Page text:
Al contrario, hay un amplio rango de disciplinas y oportunidades de trabajo en la industria, y USC quiere inspirar a los padres latinos a empezar a explorar esas opciones, dijo Escutia, originaria del Este de Los Ángeles y ex senadora estatal.

En asociación con el Colegio del Este de Los Ángeles y con los Colegios Comunitarios de Los Ángeles, USC presentará el sábado el evento “Preparándose para la Década de la Biotecnología”. El foro bilingüe será con la meta de desmitificar las materias de ciencia, tecnología, ingeniería y matemáticas (referidas como materias STEM) junto con los ámbitos biomédicos.

Éstas áreas de trabajo ofrecen buenos salarios con posiciones que incluyen a técnicos de laboratorios, puestos administrativos, en comunicaciones y mercadeo, y en logísticas, señaló Escutia. También agregó que el Campus de Salud y Ciencia de USC, en Lincoln Heights, está ayudando a desarrollar un corredor de biomedicina en el Condado de Los Ángeles.

Es importante que los estudiantes latinos, junto con sus padres, empiecen a considerar estas carreras y a planear para ellas tempranamente, dijo Escutia a EGP. Para aquellos adultos que estén interesados en un cambio de profesión, el evento también proveerá información relevante, agregó Escutia.

El evento tomará lugar en el Colegio del Este de Los Ángeles y empezará a las 8:30 y durará hasta medio día. Incluirá paneles de discusión y talleres con varios expertos de la industria. Una feria de recursos también ofrecerá información acerca de oportunidades de trabajo, requisitos para aplicar a programas y a universidades, cursos de secundaria relacionados al igual que opciones de reentrenamiento para adultos. Todos los eventos serán gratuitos y bilingües y están abiertos al público

Además, si en algún momento ha soñado en conocer a un astronauta en persona, también tendrá la oportunidad de hacerlo, ya que el ex astronauta de la NASA y ahora teniente coronel, USMC Ret. Carlos I Noriega, será uno de los oradores principales. Noriega hablará acerca de su trayectoria que lo llevo a estar más de 481 horas en el espacio.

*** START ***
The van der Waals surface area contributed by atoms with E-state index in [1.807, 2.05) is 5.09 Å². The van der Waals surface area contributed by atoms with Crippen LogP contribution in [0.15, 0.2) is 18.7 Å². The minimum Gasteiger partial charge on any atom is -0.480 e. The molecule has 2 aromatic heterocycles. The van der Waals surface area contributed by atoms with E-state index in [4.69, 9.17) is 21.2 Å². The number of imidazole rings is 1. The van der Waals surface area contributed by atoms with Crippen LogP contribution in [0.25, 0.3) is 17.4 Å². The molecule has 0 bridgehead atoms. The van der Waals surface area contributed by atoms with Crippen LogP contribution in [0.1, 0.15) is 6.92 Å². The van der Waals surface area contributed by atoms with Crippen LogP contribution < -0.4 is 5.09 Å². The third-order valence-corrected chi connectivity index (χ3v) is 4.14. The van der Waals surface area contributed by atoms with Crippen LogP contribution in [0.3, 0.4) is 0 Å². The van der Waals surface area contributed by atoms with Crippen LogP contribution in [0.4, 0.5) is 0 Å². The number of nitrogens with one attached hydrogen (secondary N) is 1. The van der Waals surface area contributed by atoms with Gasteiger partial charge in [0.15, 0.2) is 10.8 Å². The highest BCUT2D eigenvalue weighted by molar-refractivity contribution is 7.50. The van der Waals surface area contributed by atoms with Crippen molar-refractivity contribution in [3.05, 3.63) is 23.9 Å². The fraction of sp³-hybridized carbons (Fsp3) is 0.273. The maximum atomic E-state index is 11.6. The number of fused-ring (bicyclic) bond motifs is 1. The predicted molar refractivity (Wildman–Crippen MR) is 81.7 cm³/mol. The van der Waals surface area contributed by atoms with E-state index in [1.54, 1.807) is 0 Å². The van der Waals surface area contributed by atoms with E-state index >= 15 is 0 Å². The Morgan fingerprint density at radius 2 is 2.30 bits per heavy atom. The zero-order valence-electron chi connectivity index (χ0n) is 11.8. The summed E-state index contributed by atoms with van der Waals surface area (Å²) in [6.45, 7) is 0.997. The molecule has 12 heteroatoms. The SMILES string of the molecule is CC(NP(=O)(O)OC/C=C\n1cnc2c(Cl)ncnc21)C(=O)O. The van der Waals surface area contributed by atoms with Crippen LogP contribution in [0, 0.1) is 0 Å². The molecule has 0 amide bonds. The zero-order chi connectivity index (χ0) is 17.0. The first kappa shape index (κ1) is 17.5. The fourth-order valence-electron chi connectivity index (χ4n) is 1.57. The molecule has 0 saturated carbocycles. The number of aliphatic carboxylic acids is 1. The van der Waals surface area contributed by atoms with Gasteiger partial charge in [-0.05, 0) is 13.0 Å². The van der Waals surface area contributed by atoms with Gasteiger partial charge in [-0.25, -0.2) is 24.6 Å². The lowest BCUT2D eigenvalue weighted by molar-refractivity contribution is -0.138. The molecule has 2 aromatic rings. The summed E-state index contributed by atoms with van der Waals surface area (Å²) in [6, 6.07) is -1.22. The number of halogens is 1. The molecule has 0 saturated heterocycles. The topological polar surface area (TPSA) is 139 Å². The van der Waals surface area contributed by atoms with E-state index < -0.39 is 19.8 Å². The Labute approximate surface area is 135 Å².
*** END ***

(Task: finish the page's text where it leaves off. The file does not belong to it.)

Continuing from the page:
La Dra. Diana Ramos, directora del Centro Médico del Condado de Los Ángeles para Medicina Reproductiva también participará junto con Gabriela Teissier, anfitriona del show de Univisión, “A Primera Hora”.

Iván Alberto Trujillo-Priego, nacido en México y estudiante de doctorado en USC, también será uno de los panelistas el sábado. Él le dijo a EGP que espera que su experiencia inspire y motive a los estudiantes a seguir un camino similar al de él.

“No se por qué pero hay algo que nos impide a los latinos a alcanzar puestos en la industria de las ciencias. Tal vez es por la escasez de recursos en la comunidad o por los bajos recursos que esto suceda”, dijo él. “La biotecnología o la ciencia no es para un grupo de elite solamente y no es algo extraño. Tenemos el potencial y las mismas capacidades que todos los demás para hacerlo”, agregó.

Aunque para Trujillo-Priego la matemática siempre fue intuitiva, él se dedicó a su estudios y trabajó fuerte para poder calificar para el programa ofrecido en USC.

El crecer en México, descendiente de una familia de ingenieros le dio acceso a una educación privada pero al igual le brindo desafíos en el inglés. Sin embargo, esto no lo desanimó.

“La gente en México a veces tiene miedo de venir a los Estados Unidos para estudiar porque se sienten intimidados y a veces pensamos que no somos lo suficientemente buenos. Pero cuando llegué me di cuenta de que estaba muy bien preparado, incluso, en algunas materias superaba a los que habían nacido aquí”, dijo.